8 Questions for Amanda Rockman, pastry chef, sugar pusher, former ‘Top Chef: Just Desserts’ contestantPermanent link
If you’re a big fan of the last course (of the meal, that is), then you need to know Amanda Rockman. A former contestant on Top Chef: Just Desserts Season 2, Rockman has become one of Chicago’s most-watched pastry chefs.
As such, Rockman made waves a few months ago when she left her long-held post as executive pastry chef of The Bristol and Balena to take a job with Lettuce Entertain You. She made the change hoping that working with a larger company will supply her with many more resources to learn from.
Rockman has already learned from some of the best. A graduate of the Culinary Institute of America, she’s worked with the likes of Emily Luchetti, Gale Gand and Celine Plano. (If you’re not a dessert foodie, just know that you should be impressed.)
A self-proclaimed sugar-pusher, Rockman says she blames her mother for her career path, since she was such an amazing baker. Sounds like a good Jewish daughter—and A Jew You Should Know.
1. They say you’re one of Chicago’s top pastry chefs. That’s pretty cool! What do you think have been the keys to your success so far in terms of both how you approach your career and how you approach dessert?
I chose who I wanted to work for early on—strong pastry chefs that could teach me about great technique and flavor profiles. You learn their styles and eventually through time develop your own. I was incredibly lucky to have great mentors early on.
2. There are lots of great cities where exciting culinary things are happening, many of them more exotic than Chicago. What is it about this community and restaurant scene that has kept you here?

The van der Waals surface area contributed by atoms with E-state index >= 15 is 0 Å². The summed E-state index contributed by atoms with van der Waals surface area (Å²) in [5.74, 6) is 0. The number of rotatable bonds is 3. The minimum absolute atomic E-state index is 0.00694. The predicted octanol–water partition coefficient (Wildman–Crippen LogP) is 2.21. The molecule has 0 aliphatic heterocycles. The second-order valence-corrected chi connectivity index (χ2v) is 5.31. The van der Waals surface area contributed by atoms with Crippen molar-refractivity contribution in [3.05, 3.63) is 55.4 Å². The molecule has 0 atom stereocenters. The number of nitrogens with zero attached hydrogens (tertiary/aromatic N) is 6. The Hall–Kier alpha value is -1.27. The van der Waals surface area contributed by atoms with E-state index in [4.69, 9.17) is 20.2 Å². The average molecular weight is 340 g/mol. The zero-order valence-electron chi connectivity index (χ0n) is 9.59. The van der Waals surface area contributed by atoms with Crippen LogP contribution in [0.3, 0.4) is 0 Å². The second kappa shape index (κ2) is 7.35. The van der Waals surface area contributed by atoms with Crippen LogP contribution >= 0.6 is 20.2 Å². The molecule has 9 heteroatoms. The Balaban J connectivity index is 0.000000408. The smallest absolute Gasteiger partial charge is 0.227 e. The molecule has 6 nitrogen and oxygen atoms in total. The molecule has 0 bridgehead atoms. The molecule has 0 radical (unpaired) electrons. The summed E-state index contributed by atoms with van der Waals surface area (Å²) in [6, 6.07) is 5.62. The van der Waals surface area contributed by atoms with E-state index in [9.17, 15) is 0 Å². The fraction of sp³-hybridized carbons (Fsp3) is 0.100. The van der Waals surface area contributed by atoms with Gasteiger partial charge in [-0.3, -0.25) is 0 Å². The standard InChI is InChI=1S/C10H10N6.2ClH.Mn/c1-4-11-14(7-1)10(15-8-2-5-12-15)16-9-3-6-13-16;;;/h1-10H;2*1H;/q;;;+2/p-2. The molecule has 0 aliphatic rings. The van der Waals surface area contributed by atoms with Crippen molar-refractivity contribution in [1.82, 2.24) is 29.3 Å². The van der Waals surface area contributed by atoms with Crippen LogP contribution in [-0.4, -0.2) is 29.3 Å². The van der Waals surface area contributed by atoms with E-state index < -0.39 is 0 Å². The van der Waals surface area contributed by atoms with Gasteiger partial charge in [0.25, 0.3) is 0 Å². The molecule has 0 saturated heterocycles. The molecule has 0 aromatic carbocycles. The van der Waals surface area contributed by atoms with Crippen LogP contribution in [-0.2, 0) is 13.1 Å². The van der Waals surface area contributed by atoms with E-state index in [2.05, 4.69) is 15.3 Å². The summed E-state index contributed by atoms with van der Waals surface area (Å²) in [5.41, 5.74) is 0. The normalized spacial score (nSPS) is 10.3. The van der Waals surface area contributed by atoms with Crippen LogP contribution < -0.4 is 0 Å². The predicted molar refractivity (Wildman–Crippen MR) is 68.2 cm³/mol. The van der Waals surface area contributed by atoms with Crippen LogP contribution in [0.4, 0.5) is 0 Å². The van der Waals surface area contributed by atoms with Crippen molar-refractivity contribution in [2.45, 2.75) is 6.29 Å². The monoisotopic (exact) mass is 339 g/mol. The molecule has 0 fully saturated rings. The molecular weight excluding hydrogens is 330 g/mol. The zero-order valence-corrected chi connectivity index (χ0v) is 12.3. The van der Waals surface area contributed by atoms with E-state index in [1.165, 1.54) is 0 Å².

Chicago is an amazing city—it’s also more manageable than most of the larger cities. I've worked in Chicago most of my career. People I used to cook with 10 years ago are owners and chefs. You build a community and closeness that is hard to walk away from. Also, gotta love those winters...
3. For the bakers at home, what are some quick tips, secret ingredient weapons or perhaps local places to get ingredients that you can share to help us up our game?
Amazon.com is the best. Like, the best. You can order any ingredient off of there from your computer while wearing your PJs on the couch. Secret ingredient? Salt.
4. What’s your most significant Jewish food memory and do you have a favorite Jewish dessert to make?
Coconut macaroons—can’t get enough. My love of coconut started from these little gems. I recall trying to shove as many as I could in my mouth as a kid for fear that they would all be eaten. I try not to do that as an adult.
5. If and when you were to start your own pastry venture, what would be your concept and which of your recipes would be a staple of the menu?
I would love to have a bakery that offered breakfast pastries, miniature cakes, gelato to go, awesome sandwiches—with a kitchen store attached. Basque cake would be a staple, for sure.
6. What do you love most about what you do (and why)?
I love pastries. I just do. I can't image a world without it. Being able to create things for people to consume just brings me joy—nothing is better when someone tells you they really enjoyed your dessert. It's about making people happy.
7. In an alternate universe where you couldn’t make amazing desserts, what would you do (and why)?
I would be a writer. I had a blog called Bitter Chick Bakery for a few years but I’m on a break due to my crazy schedule. But I would love to pick it back up.
8. What’s your favorite Jewish thing to do (or how do you Jew?) in Chicago (and why)?
My favorite is randomly meeting other Jews in passing in my industry. It's almost like a club. This is how it always goes:
Question: "you part of the tribe?"
Response: "oh yes"
Then you’re friends. Love that.